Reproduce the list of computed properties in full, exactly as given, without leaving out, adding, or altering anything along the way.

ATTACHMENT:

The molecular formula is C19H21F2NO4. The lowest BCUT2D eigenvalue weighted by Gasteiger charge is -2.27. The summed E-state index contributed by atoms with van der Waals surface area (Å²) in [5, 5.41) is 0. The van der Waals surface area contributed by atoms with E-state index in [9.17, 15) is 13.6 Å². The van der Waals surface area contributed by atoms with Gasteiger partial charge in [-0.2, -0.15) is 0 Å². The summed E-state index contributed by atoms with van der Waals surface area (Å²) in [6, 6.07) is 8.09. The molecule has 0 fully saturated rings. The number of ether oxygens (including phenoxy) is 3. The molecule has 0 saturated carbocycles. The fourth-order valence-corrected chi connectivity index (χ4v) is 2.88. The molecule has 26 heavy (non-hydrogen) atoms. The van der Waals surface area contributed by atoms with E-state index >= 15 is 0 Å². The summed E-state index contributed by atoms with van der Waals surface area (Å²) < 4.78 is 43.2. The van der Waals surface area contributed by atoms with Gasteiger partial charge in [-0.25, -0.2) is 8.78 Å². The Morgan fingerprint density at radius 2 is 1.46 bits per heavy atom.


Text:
The molecular formula is C19H21F2NO4. The lowest BCUT2D eigenvalue weighted by Gasteiger charge is -2.27. The summed E-state index contributed by atoms with van der Waals surface area (Å²) in [5, 5.41) is 0. The van der Waals surface area contributed by atoms with E-state index in [9.17, 15) is 13.6 Å². The van der Waals surface area contributed by atoms with Gasteiger partial charge in [-0.2, -0.15) is 0 Å². The summed E-state index contributed by atoms with van der Waals surface area (Å²) in [6, 6.07) is 8.09. The molecule has 0 fully saturated rings. The number of ether oxygens (including phenoxy) is 3. The molecule has 0 saturated carbocycles. The fourth-order valence-corrected chi connectivity index (χ4v) is 2.88. The molecule has 26 heavy (non-hydrogen) atoms. The van der Waals surface area contributed by atoms with E-state index >= 15 is 0 Å². The summed E-state index contributed by atoms with van der Waals surface area (Å²) < 4.78 is 43.2. The van der Waals surface area contributed by atoms with Gasteiger partial charge in [-0.25, -0.2) is 8.78 Å². The Morgan fingerprint density at radius 2 is 1.46 bits per heavy atom.